We Believe That A Well-Informed Patient Is Key To Successful Vision Correction Surgery.
Dr. Robert Maloney believes that a well-informed patient is key to successful vision correction surgery. He wants to be sure that you fully understand what you can expect from your procedure you choose. He wants to help you care for and preserve your eyesight in the best way possible. Here, you can find the information that you need to help you make informed choices about health care for your eyes.
THE HUMAN EYE AND HOW IT WORKS
HOW VISION OCCURS
Let's say you're looking at autumn leaves. Light reflects off the leaves and enters the eye through the cornea, then travels through several structures to the back of the eye, where the image reaches its sharpest focus. From there, the optic nerve carries the focused "leaves images" to the brain. Only then can you actually see the leaves. Let's take a closer look at this process. It might be helpful to think of seeing as four distinct processes, which are roughly similar to the way a camera processes an image.
1. Light Reflects Off an Object When you're admiring the beautiful orange and red foliage on a maple tree in autumn, you're actually seeing the light reflecting off them-just as a photograph is an image of light reflecting off an object. If this were not the case, then you'd be able to see objects at night, or photograph them, just as well as in daylight.
2. Light Enters the Eye As it reaches the eye, the form of energy that we call light first enters the clear, curved cornea. The curved surface of the cornea bends the incoming light so that the rays come together, like branches, instead of remaining parallel as they enter the eye. Thus the cornea does most of the focusing work of the eye.
After passing through the cornea, light is bathed in a thin layer of liquid, the aqueous humor, before it reaches the iris. The iris contracts or expands (dilates) around the pupil to regulate the amount of light allowed into the eye's interior. Sophisticated cameras have light-regulating mechanisms that do much the same thing.
When you walk out of a dark movie theater into bright daylight, you've probably experienced that "blinding" sensation before the iris has time to contract, adjusting to the difference in light.
3. Light Is Focused in the Lens
The lens, by changing its shape, also contributes to the eye's focusing work. The lens is round and usually somewhat flat. When you were younger, most likely your eye lenses were perfectly clear and quite flexible. Some eye specialists compare the lens to a small, clear gelcap with a thin but sturdy exterior. If you squeeze it in the middle, it gets thinner and flatter; if you squeeze the ends, it gets thicker and more rounded.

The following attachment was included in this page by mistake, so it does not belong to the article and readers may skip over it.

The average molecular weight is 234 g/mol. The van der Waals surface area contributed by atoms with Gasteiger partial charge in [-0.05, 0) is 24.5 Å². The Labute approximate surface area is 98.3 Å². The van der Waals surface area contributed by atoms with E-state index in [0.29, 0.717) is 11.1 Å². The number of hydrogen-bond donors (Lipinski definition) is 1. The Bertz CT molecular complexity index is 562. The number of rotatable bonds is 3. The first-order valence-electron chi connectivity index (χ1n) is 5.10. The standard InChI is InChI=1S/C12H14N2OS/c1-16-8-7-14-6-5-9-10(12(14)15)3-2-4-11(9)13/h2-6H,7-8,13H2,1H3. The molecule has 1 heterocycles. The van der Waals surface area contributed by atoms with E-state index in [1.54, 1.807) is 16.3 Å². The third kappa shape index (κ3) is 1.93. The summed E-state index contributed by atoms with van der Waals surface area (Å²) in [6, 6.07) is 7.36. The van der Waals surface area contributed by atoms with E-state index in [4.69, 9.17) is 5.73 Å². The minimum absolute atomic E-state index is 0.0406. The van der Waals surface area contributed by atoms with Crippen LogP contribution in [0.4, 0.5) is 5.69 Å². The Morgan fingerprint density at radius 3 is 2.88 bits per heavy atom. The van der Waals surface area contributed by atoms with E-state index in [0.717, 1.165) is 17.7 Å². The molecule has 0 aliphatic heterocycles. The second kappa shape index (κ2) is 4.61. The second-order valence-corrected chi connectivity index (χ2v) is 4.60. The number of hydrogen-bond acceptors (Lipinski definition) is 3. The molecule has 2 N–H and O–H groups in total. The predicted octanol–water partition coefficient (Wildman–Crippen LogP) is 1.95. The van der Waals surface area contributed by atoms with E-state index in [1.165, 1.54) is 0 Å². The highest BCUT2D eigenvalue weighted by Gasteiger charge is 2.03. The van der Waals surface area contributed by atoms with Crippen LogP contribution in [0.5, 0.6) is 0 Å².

That's basically what happens to the eye lens when you focus on objects at varying distances, except that the work of "squeezing," or contracting, is done by muscles called ciliary muscles and the ligaments attached to them (zonules). These muscles and ligaments also hold the lens in place. When you focus on something close up, the ciliary muscles contract, making the lens thicker and rounder. As your focus moves outward to more-distant objects, the muscles relax and the lens becomes thinner and flatter. Thus, the lens projects a clear image onto the retina, at the back of the eye, whether the source of the image is near or far, or somewhere between.
This shape-changing adjustment to distance is called accommodation. Although the cornea does the initial focusing, it is the lens and its accommodation ability that allow you to focus well at different distances.
Once light passes through the lens, it enters the spacious cavity that occupies about two-thirds of the eye. This cavity is filled with a clear gel called vitreous, or vitreous humor, which helps the eye maintain its round shape.
4. Light Signals Are Interpreted by the Brain Finally, the light reaches its destination-the retina, which receives images in much the same way that camera film does. After the retina's specialized cells, rods, and cones have converted the image to signals that the brain can understand, the signals are finally carried to the brain through the nerve bundle at the back of eye-the optic nerve, which consists of millions of nerve fibers. The brain receives and interprets the signals, and it is at that point that we actually see.
The eye is sometimes described as an extension of the brain, and if there is severe damage to the optic nerve, the eye becomes useless. Vision occurs only when an image reaches the brain and is identified.